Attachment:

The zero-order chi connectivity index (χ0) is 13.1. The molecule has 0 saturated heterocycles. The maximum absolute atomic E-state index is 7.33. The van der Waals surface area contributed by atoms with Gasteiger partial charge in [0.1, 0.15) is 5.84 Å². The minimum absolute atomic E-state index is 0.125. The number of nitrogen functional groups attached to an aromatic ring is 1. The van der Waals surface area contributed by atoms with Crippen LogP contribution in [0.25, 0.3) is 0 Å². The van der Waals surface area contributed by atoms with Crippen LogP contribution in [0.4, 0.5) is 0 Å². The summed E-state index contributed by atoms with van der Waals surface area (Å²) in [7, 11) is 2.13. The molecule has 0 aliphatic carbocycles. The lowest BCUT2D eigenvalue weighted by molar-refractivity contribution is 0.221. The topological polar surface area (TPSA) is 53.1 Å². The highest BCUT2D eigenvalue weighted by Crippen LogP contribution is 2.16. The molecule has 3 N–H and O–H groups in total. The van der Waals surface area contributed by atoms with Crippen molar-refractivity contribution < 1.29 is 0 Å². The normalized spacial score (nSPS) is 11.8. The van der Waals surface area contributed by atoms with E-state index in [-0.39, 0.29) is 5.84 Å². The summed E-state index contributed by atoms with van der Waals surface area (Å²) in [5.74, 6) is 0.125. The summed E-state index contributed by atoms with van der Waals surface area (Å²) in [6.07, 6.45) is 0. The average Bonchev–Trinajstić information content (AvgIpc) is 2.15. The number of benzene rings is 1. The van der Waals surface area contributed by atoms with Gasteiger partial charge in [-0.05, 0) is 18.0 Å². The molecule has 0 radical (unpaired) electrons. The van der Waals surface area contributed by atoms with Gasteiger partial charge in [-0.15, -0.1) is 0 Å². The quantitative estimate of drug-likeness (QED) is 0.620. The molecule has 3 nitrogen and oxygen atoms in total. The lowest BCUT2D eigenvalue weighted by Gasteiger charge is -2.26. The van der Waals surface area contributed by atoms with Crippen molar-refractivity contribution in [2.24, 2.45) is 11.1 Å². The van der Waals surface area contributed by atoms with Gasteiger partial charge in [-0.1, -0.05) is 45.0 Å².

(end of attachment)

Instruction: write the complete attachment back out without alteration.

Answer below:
The zero-order chi connectivity index (χ0) is 13.1. The molecule has 0 saturated heterocycles. The maximum absolute atomic E-state index is 7.33. The van der Waals surface area contributed by atoms with Gasteiger partial charge in [0.1, 0.15) is 5.84 Å². The minimum absolute atomic E-state index is 0.125. The number of nitrogen functional groups attached to an aromatic ring is 1. The van der Waals surface area contributed by atoms with Crippen LogP contribution in [0.25, 0.3) is 0 Å². The van der Waals surface area contributed by atoms with Crippen LogP contribution in [0.4, 0.5) is 0 Å². The summed E-state index contributed by atoms with van der Waals surface area (Å²) in [7, 11) is 2.13. The molecule has 0 aliphatic carbocycles. The lowest BCUT2D eigenvalue weighted by molar-refractivity contribution is 0.221. The topological polar surface area (TPSA) is 53.1 Å². The highest BCUT2D eigenvalue weighted by Crippen LogP contribution is 2.16. The molecule has 3 N–H and O–H groups in total. The van der Waals surface area contributed by atoms with Crippen molar-refractivity contribution < 1.29 is 0 Å². The normalized spacial score (nSPS) is 11.8. The van der Waals surface area contributed by atoms with E-state index in [-0.39, 0.29) is 5.84 Å². The summed E-state index contributed by atoms with van der Waals surface area (Å²) in [5.74, 6) is 0.125. The summed E-state index contributed by atoms with van der Waals surface area (Å²) in [6.07, 6.45) is 0. The average Bonchev–Trinajstić information content (AvgIpc) is 2.15. The number of benzene rings is 1. The van der Waals surface area contributed by atoms with Gasteiger partial charge in [-0.05, 0) is 18.0 Å². The molecule has 0 radical (unpaired) electrons. The van der Waals surface area contributed by atoms with Gasteiger partial charge in [-0.15, -0.1) is 0 Å². The quantitative estimate of drug-likeness (QED) is 0.620. The molecule has 3 nitrogen and oxygen atoms in total. The lowest BCUT2D eigenvalue weighted by Gasteiger charge is -2.26. The van der Waals surface area contributed by atoms with Crippen molar-refractivity contribution in [2.24, 2.45) is 11.1 Å². The van der Waals surface area contributed by atoms with Gasteiger partial charge in [-0.1, -0.05) is 45.0 Å².